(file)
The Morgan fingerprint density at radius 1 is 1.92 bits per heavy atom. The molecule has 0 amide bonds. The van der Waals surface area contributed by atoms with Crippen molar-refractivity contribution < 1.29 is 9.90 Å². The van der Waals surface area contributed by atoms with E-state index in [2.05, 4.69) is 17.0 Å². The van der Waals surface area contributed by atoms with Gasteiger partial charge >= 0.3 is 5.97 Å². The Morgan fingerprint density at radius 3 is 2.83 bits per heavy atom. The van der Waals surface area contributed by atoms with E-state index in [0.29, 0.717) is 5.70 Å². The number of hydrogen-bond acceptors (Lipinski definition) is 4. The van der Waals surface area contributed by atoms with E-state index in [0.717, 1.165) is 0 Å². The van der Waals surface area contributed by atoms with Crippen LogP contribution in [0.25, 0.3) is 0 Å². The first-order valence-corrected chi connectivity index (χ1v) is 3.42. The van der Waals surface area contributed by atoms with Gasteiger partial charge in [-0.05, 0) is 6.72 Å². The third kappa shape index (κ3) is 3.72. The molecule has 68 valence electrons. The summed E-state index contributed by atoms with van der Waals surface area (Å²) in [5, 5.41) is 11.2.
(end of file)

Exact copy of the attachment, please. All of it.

The Morgan fingerprint density at radius 1 is 1.92 bits per heavy atom. The molecule has 0 amide bonds. The van der Waals surface area contributed by atoms with Crippen molar-refractivity contribution < 1.29 is 9.90 Å². The van der Waals surface area contributed by atoms with E-state index in [2.05, 4.69) is 17.0 Å². The van der Waals surface area contributed by atoms with Gasteiger partial charge >= 0.3 is 5.97 Å². The Morgan fingerprint density at radius 3 is 2.83 bits per heavy atom. The van der Waals surface area contributed by atoms with E-state index in [0.29, 0.717) is 5.70 Å². The number of hydrogen-bond acceptors (Lipinski definition) is 4. The van der Waals surface area contributed by atoms with E-state index in [0.717, 1.165) is 0 Å². The van der Waals surface area contributed by atoms with Crippen LogP contribution in [0.25, 0.3) is 0 Å². The first-order valence-corrected chi connectivity index (χ1v) is 3.42. The van der Waals surface area contributed by atoms with Gasteiger partial charge in [-0.05, 0) is 6.72 Å². The third kappa shape index (κ3) is 3.72. The molecule has 68 valence electrons. The summed E-state index contributed by atoms with van der Waals surface area (Å²) in [5, 5.41) is 11.2.